No, they just didn’t. Some 77 per cent still voted for either of the two majors — Labor or the Coalition. And if you add in the Greens as a now permanent blight/fixture, the total goes to 87 per cent.

Even just sticking with the lower number; yes, the 23 per cent voting for ‘the thirds’ was up on 2013, but only up from 21 per cent.

Yes again, this has been rising steadily — from 18.4 per cent in 2010 and just 14.6 per cent in the Rudd swoon year 2007.

But we’ve been up at these levels before. In 2001, some 19.2 per cent voted for “the thirds” and, in 1998, it was 20.4 per cent.

Considering that the preference system gives every single voter the opportunity of a “free kick” to well and truly, well, kick the major parties, it is actually extraordinary that some eight in 10 are still giving them their first preference.


YES of course the Brexit vote is a “traumatic market event”. Both in its own right and in the context of the world as it is in July 2016.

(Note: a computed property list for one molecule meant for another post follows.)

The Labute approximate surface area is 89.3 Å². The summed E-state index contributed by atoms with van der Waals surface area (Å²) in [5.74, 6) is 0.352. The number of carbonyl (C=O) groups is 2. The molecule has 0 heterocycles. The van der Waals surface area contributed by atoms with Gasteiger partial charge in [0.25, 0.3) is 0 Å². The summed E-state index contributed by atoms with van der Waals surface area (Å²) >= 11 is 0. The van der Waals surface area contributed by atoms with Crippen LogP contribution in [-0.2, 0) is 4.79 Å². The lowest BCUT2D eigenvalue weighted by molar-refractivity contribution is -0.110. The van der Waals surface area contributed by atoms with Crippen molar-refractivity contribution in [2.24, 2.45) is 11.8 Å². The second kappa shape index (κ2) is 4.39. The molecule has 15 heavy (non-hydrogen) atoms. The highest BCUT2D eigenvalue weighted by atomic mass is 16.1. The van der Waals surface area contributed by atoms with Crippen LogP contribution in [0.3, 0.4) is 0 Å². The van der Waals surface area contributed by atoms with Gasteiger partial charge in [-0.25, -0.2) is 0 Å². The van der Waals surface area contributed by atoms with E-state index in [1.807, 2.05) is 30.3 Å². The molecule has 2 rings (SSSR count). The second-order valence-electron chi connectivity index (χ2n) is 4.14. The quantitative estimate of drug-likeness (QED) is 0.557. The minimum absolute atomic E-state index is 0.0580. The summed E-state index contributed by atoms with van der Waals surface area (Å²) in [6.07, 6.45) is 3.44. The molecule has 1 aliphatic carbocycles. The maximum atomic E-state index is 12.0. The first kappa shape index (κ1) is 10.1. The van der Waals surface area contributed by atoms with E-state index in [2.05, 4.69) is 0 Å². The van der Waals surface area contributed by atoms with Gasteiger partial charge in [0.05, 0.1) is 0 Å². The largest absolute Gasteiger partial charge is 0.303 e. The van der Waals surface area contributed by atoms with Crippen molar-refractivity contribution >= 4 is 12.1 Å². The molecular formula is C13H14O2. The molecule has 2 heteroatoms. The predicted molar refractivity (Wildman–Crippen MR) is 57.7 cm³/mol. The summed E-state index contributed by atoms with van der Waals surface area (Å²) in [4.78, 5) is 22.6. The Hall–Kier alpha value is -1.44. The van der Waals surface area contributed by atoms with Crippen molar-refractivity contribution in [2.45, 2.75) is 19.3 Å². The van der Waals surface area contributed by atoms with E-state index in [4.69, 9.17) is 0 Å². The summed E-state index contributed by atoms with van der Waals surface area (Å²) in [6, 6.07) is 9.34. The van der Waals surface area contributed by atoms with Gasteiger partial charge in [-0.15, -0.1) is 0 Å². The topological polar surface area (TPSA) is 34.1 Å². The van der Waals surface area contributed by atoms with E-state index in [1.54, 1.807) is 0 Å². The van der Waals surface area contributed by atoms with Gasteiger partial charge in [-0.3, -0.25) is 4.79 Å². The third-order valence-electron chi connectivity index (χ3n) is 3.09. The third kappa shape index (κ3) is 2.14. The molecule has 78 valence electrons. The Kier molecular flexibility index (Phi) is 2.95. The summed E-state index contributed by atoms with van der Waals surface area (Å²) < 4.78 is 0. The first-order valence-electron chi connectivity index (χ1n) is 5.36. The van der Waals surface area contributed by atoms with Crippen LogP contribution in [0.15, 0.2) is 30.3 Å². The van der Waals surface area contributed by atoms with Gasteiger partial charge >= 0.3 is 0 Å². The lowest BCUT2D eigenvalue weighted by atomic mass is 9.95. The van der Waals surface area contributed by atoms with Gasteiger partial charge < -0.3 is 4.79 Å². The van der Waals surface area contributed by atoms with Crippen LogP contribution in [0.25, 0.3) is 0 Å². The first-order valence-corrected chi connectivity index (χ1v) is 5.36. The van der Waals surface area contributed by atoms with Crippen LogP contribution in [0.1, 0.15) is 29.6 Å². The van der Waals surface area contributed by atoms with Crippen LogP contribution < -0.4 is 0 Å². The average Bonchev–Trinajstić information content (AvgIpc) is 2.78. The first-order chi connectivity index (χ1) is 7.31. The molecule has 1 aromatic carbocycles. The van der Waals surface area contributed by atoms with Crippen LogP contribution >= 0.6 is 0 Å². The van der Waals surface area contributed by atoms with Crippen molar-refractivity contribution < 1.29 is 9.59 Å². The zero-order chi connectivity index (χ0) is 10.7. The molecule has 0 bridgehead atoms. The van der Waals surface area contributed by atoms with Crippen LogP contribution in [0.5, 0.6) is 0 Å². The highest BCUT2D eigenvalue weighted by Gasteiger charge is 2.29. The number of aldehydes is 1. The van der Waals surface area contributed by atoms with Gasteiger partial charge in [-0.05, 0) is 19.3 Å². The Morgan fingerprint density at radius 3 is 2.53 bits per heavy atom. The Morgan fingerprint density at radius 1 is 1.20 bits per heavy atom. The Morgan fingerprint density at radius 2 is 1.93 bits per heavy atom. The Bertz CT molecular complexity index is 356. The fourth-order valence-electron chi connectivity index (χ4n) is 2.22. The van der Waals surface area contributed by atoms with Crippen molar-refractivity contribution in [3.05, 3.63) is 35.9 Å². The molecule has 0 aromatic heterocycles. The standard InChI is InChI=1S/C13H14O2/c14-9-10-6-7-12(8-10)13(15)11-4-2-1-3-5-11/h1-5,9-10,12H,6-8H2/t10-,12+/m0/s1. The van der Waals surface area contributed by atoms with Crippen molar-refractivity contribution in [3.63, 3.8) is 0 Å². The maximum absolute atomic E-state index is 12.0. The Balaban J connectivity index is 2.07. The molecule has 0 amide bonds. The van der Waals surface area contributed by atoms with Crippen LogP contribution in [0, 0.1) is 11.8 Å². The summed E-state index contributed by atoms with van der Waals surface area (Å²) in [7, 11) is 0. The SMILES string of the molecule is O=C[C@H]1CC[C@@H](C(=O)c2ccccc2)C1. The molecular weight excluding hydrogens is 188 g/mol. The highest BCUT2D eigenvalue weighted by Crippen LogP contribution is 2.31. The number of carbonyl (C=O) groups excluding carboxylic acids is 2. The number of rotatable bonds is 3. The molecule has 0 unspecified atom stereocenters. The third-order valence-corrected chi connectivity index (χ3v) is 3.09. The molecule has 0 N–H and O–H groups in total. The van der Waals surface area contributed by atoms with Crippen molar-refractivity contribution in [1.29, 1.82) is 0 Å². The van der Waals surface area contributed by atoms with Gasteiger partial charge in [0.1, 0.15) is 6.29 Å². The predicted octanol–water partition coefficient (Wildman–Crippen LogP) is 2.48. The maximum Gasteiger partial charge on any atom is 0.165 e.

But as I have been arguing it is important to understand it is not anything remotely like the collapse of Lehman Brothers in September 2008.

That directly triggered real losses running into the hundreds of billions of dollars, right around the world.

Brexit only triggered valuation losses — and then, only the loss of some of the profits built by the rise and rise of share markets thanks to the major central banks.

Yes again, it causes particular issues for the British economy, its markets and its banks — and sends reverberations across the channel into Europe.

It could lead to an even bigger traumatic event — departures from the euro itself.

The two key things to watch are central banks overreacting to Brexit; and that in turn, setting markets up for an even bigger ultimate bust.

Siren song of personal popularity exacts a toll of treachery

Does Malcolm Turnbull’s penchant for personal popularity weaken him politically and, much more important, strategically as Prime Minister?